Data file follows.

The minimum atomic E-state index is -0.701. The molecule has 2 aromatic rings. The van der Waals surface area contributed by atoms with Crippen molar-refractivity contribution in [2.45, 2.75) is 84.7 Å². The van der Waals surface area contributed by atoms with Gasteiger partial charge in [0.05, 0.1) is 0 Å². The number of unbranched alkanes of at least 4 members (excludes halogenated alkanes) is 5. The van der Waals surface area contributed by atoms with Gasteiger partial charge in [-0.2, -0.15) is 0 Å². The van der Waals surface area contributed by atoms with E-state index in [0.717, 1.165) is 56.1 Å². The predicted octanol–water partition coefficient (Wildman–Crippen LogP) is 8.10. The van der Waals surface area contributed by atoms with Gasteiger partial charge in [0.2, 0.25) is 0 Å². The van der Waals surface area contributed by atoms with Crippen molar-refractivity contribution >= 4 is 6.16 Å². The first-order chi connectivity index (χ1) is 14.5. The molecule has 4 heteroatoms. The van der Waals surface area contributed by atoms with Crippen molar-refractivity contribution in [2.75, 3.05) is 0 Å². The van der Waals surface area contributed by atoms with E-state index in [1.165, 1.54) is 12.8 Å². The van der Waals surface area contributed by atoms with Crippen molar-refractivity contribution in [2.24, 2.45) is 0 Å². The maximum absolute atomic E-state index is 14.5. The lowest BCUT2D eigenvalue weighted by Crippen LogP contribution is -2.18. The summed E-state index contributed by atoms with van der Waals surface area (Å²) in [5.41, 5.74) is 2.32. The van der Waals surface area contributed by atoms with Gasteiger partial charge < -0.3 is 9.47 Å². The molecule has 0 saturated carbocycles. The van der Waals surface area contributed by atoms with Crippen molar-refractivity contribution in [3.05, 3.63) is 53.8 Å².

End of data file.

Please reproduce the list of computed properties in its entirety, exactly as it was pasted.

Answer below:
The minimum atomic E-state index is -0.701. The molecule has 2 aromatic rings. The van der Waals surface area contributed by atoms with Crippen molar-refractivity contribution in [2.45, 2.75) is 84.7 Å². The van der Waals surface area contributed by atoms with Gasteiger partial charge in [0.05, 0.1) is 0 Å². The number of unbranched alkanes of at least 4 members (excludes halogenated alkanes) is 5. The van der Waals surface area contributed by atoms with Gasteiger partial charge in [-0.2, -0.15) is 0 Å². The van der Waals surface area contributed by atoms with E-state index in [0.717, 1.165) is 56.1 Å². The predicted octanol–water partition coefficient (Wildman–Crippen LogP) is 8.10. The van der Waals surface area contributed by atoms with Gasteiger partial charge in [0.2, 0.25) is 0 Å². The van der Waals surface area contributed by atoms with Crippen molar-refractivity contribution >= 4 is 6.16 Å². The first-order chi connectivity index (χ1) is 14.5. The molecule has 4 heteroatoms. The van der Waals surface area contributed by atoms with Crippen molar-refractivity contribution in [2.75, 3.05) is 0 Å². The van der Waals surface area contributed by atoms with E-state index in [1.165, 1.54) is 12.8 Å². The van der Waals surface area contributed by atoms with Crippen molar-refractivity contribution in [2.24, 2.45) is 0 Å². The maximum absolute atomic E-state index is 14.5. The lowest BCUT2D eigenvalue weighted by Crippen LogP contribution is -2.18. The summed E-state index contributed by atoms with van der Waals surface area (Å²) in [5.41, 5.74) is 2.32. The van der Waals surface area contributed by atoms with Gasteiger partial charge < -0.3 is 9.47 Å². The molecule has 0 saturated carbocycles. The van der Waals surface area contributed by atoms with Crippen molar-refractivity contribution in [3.05, 3.63) is 53.8 Å².